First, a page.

Months of fighting in Sudan don’t seem to be stopping. The Sudanese army and Rapid Support Force militias continue to face off in urban areas such as Khartoum.
An estimated 200,000 people have been forced to flee to nearby countries and more than 700,000 have been displaced within Sudan, triggering a humanitarian crisis. Many more remain trapped in the country.
Amid this humanitarian crisis, a food factory burned down last week, putting many children at risk of starvation.
The Samil factory produced a life-saving product called RUTFs, which stands for ready-to-use therapeutic food.
RUTF was invented by a French scientist 25 years ago and is used to treat severely malnourished children up to 5 years of age.
“It’s a bit of a magical food because you’re bringing a child back from the brink of death,” explained James Elder, UNICEF spokesman. “It’s a dense energy paste. It is full of micronutrients, peanuts and sugar, milk powder, vitamins [and] oil It has it all, it really does.”
UNICEF worked with the Khartoum Sawmill factory to procure RUTFs needed to feed children in Sudan.
The elder said that he does not know who is behind the fire at the factory. was it a deliberate act or was it just the result of a fight between the two sides?
It is obvious, however, that 15,000 boxes of food were destroyed.
“Factory that produces 60% of this ready-to-use medical food for Sudanese children. [was] burned, the production line, the machines and all the possibility to continue the production. So this was another blow to children who are being attacked from so many sides,” he said.
According to UN estimates, 19 million people in Sudan are at risk of starvation.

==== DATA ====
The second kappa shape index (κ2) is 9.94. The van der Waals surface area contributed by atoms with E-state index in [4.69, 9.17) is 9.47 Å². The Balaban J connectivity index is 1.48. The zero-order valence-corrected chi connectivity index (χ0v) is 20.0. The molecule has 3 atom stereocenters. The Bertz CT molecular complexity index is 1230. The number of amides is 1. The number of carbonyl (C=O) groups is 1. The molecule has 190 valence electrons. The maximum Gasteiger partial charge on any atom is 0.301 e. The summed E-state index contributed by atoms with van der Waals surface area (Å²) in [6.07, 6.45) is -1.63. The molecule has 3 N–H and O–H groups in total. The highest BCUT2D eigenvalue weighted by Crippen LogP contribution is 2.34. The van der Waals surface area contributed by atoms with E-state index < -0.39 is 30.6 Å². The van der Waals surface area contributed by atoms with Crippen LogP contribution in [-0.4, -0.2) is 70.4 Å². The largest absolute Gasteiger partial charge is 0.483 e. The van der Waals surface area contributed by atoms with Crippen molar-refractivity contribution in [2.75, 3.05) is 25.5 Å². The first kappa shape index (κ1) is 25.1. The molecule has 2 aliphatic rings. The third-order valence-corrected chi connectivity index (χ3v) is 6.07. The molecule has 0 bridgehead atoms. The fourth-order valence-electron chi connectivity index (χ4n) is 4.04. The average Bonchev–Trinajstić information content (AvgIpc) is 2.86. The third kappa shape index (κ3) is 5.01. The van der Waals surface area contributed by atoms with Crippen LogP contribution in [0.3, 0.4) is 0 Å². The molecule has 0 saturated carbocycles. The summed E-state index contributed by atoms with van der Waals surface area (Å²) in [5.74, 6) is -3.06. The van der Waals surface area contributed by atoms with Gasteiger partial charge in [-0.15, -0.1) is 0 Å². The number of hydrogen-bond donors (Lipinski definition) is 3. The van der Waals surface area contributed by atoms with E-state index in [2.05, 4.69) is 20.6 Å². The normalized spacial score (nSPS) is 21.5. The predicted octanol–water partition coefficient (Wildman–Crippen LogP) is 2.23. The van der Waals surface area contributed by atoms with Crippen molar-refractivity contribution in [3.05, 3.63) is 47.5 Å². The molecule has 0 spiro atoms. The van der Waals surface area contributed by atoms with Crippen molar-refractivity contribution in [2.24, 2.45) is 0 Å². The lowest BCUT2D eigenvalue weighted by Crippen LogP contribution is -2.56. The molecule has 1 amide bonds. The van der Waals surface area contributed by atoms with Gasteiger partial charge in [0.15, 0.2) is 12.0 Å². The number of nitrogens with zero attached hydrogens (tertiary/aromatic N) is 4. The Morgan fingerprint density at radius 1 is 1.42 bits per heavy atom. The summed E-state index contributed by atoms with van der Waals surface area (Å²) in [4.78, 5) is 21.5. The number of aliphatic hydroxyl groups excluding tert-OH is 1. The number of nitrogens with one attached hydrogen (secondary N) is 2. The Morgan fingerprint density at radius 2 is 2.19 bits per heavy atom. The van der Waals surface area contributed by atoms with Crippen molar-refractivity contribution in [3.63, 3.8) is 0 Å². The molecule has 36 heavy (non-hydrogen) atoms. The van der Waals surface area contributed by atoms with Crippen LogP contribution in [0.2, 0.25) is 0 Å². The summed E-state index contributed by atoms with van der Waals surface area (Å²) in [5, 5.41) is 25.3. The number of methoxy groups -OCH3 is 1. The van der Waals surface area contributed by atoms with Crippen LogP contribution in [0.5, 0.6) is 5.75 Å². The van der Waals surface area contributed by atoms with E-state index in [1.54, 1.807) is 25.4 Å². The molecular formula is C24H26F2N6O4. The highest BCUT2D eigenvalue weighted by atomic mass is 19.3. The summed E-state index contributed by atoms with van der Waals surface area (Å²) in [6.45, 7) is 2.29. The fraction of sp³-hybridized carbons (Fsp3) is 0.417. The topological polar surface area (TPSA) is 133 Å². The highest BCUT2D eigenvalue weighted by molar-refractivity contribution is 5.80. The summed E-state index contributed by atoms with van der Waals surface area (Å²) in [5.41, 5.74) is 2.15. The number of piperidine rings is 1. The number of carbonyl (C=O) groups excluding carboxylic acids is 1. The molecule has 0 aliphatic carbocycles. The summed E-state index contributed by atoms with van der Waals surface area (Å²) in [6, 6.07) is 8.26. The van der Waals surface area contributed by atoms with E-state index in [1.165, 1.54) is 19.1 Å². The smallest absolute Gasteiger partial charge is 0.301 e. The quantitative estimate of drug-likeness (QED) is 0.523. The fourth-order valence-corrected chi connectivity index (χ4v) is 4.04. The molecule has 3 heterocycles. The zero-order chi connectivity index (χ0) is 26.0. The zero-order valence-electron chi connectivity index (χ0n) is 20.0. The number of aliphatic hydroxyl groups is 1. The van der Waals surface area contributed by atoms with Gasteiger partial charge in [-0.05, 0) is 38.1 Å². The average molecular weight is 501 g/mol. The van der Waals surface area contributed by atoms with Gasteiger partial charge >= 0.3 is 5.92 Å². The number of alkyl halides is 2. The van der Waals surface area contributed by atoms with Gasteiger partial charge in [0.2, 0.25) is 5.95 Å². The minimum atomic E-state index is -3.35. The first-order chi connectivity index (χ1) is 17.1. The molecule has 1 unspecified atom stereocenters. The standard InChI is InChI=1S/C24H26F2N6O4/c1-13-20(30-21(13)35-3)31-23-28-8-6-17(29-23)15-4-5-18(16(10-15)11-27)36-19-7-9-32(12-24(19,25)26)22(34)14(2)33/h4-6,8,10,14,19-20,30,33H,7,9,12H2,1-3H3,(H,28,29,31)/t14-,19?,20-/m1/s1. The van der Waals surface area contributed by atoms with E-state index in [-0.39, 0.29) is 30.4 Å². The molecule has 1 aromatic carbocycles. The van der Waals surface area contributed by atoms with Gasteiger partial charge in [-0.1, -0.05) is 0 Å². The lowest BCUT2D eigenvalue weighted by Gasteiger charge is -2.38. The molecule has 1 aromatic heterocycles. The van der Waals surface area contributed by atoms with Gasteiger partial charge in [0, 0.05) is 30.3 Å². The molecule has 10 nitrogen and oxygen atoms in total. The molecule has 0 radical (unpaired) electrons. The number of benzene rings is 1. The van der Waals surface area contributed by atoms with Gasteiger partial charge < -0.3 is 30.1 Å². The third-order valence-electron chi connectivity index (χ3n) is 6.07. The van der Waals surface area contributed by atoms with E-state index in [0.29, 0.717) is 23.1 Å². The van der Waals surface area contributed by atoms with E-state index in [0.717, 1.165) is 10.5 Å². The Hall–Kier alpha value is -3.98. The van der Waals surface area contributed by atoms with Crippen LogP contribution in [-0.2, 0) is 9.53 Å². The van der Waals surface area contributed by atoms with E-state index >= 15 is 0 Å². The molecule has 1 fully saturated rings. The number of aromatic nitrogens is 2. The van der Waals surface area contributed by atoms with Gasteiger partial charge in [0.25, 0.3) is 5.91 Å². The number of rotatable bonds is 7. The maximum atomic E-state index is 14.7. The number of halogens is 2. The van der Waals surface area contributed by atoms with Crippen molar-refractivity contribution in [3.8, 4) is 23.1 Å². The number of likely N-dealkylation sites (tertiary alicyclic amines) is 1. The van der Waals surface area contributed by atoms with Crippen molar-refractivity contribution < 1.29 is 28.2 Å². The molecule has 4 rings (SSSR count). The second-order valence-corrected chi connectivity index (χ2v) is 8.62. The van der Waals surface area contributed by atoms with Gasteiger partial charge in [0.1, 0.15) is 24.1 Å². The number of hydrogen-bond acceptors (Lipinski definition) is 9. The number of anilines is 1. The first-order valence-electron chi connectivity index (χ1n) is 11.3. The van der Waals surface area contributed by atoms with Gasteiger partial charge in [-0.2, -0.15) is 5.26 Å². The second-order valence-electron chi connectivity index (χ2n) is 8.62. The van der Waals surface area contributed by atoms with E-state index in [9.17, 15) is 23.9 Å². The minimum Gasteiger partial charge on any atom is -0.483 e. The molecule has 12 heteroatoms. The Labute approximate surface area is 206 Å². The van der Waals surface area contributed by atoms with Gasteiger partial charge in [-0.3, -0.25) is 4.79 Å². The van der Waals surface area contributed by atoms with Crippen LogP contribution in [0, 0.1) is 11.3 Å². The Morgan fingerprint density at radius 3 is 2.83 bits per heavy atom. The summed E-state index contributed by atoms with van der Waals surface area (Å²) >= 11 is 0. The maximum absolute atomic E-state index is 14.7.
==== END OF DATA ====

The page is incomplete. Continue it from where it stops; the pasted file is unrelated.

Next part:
Many fled, but for those who remained, venturing out to find food could cost them their lives. Banks are closed and people are running out of cash.
Elder added that UNICEF is now trying to use prepared food from other countries. But ongoing fighting makes deliveries difficult.
“This was already a cruel place for millions and millions of children. It just worked [much] harder,” he lamented.
John Godfrey, the US ambassador to Sudan, described the plant as the backbone of humanitarian programs for supplementary feeding of children in Sudan.
He said in a tweet that 3 million children in Sudan were already suffering from hunger and malnutrition. This conflict has increased that number, he added.
The burning of the sawmill is part of a pattern of destruction of food supplies that makes life so difficult for residents that they decide to leave.
Aerial footage showed a large fire at a market in the Sudanese town of Omdurman, northwest of Khartoum, on Monday.
In the early days of the war, the World Food Program said its warehouses had been looted and that more than $13 million worth of food had been taken.
“We are looking at 25,000 to 30,000 refugees crossing the border [into Chad] in the last few days,” Eugene Byun told The World in a WhatsApp message, adding that more than 90% of them were women and children.
Byun said his team has seen many children crossing the border on their own.
“We see many orphans without relatives, without their parents crossing the border. It is really a child crisis.’
The head of UNICEF said that according to his organization, 190 children were killed in the first 11 days of the war. This is likely an undercount, he said, given the difficulty of confirming deaths in the conflict zone.
Now, as news of the only factory making food for severely malnourished children comes to light, fears for the survival of millions of children are growing.
The elder said that time is of the essence to save malnourished children, so supplies must arrive quickly.
If this does not happen, even if the children survive the bombs and bullets, they may starve to death.